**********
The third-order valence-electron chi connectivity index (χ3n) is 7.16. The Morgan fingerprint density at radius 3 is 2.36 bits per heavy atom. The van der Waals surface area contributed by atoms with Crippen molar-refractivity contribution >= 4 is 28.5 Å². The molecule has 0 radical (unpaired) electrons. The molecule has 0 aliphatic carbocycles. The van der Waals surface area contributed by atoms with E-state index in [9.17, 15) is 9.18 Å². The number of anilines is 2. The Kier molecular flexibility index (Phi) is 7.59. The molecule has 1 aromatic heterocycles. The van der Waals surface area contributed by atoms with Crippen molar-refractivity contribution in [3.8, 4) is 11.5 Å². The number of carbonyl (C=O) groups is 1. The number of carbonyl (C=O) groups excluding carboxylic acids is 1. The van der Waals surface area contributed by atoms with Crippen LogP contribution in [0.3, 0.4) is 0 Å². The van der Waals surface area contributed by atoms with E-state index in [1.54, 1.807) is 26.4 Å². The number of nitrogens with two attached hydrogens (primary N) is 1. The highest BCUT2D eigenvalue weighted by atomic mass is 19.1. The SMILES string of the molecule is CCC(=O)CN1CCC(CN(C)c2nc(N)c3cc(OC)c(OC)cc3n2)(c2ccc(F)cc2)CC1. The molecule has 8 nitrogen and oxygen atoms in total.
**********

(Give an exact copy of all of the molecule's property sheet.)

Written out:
The third-order valence-electron chi connectivity index (χ3n) is 7.16. The Morgan fingerprint density at radius 3 is 2.36 bits per heavy atom. The van der Waals surface area contributed by atoms with Crippen molar-refractivity contribution >= 4 is 28.5 Å². The molecule has 0 radical (unpaired) electrons. The molecule has 0 aliphatic carbocycles. The van der Waals surface area contributed by atoms with E-state index in [9.17, 15) is 9.18 Å². The number of anilines is 2. The Kier molecular flexibility index (Phi) is 7.59. The molecule has 1 aromatic heterocycles. The van der Waals surface area contributed by atoms with Crippen molar-refractivity contribution in [3.8, 4) is 11.5 Å². The number of carbonyl (C=O) groups is 1. The number of carbonyl (C=O) groups excluding carboxylic acids is 1. The van der Waals surface area contributed by atoms with Crippen LogP contribution in [0.3, 0.4) is 0 Å². The van der Waals surface area contributed by atoms with E-state index in [1.54, 1.807) is 26.4 Å². The number of nitrogens with two attached hydrogens (primary N) is 1. The highest BCUT2D eigenvalue weighted by atomic mass is 19.1. The SMILES string of the molecule is CCC(=O)CN1CCC(CN(C)c2nc(N)c3cc(OC)c(OC)cc3n2)(c2ccc(F)cc2)CC1. The molecule has 8 nitrogen and oxygen atoms in total.